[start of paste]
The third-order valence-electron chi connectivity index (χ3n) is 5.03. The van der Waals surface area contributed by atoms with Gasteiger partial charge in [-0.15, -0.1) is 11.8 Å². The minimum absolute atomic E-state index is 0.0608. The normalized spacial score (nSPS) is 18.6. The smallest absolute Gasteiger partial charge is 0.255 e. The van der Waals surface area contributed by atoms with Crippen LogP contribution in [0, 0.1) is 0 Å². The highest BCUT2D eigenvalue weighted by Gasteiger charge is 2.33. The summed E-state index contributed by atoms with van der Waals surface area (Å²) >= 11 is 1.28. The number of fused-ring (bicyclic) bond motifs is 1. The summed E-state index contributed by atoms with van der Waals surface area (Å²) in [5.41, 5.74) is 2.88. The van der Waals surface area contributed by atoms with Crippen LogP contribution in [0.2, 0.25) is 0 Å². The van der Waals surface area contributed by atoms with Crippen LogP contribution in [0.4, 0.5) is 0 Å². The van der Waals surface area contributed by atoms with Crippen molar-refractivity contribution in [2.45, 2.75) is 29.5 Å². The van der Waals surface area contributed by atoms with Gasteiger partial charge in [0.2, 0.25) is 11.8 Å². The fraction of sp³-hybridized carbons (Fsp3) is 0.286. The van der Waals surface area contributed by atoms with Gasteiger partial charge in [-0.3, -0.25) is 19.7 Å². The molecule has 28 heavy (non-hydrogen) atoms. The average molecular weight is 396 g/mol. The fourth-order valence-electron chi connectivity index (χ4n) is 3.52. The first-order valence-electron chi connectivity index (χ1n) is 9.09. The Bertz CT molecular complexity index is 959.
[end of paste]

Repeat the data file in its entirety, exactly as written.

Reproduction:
The third-order valence-electron chi connectivity index (χ3n) is 5.03. The van der Waals surface area contributed by atoms with Gasteiger partial charge in [-0.15, -0.1) is 11.8 Å². The minimum absolute atomic E-state index is 0.0608. The normalized spacial score (nSPS) is 18.6. The smallest absolute Gasteiger partial charge is 0.255 e. The van der Waals surface area contributed by atoms with Crippen LogP contribution in [0, 0.1) is 0 Å². The highest BCUT2D eigenvalue weighted by Gasteiger charge is 2.33. The summed E-state index contributed by atoms with van der Waals surface area (Å²) >= 11 is 1.28. The number of fused-ring (bicyclic) bond motifs is 1. The summed E-state index contributed by atoms with van der Waals surface area (Å²) in [5.41, 5.74) is 2.88. The van der Waals surface area contributed by atoms with Crippen LogP contribution in [0.2, 0.25) is 0 Å². The van der Waals surface area contributed by atoms with Crippen LogP contribution in [0.4, 0.5) is 0 Å². The van der Waals surface area contributed by atoms with Crippen molar-refractivity contribution in [2.45, 2.75) is 29.5 Å². The van der Waals surface area contributed by atoms with Gasteiger partial charge in [0.2, 0.25) is 11.8 Å². The fraction of sp³-hybridized carbons (Fsp3) is 0.286. The van der Waals surface area contributed by atoms with Gasteiger partial charge in [-0.3, -0.25) is 19.7 Å². The molecule has 28 heavy (non-hydrogen) atoms. The average molecular weight is 396 g/mol. The fourth-order valence-electron chi connectivity index (χ4n) is 3.52. The first-order valence-electron chi connectivity index (χ1n) is 9.09. The Bertz CT molecular complexity index is 959.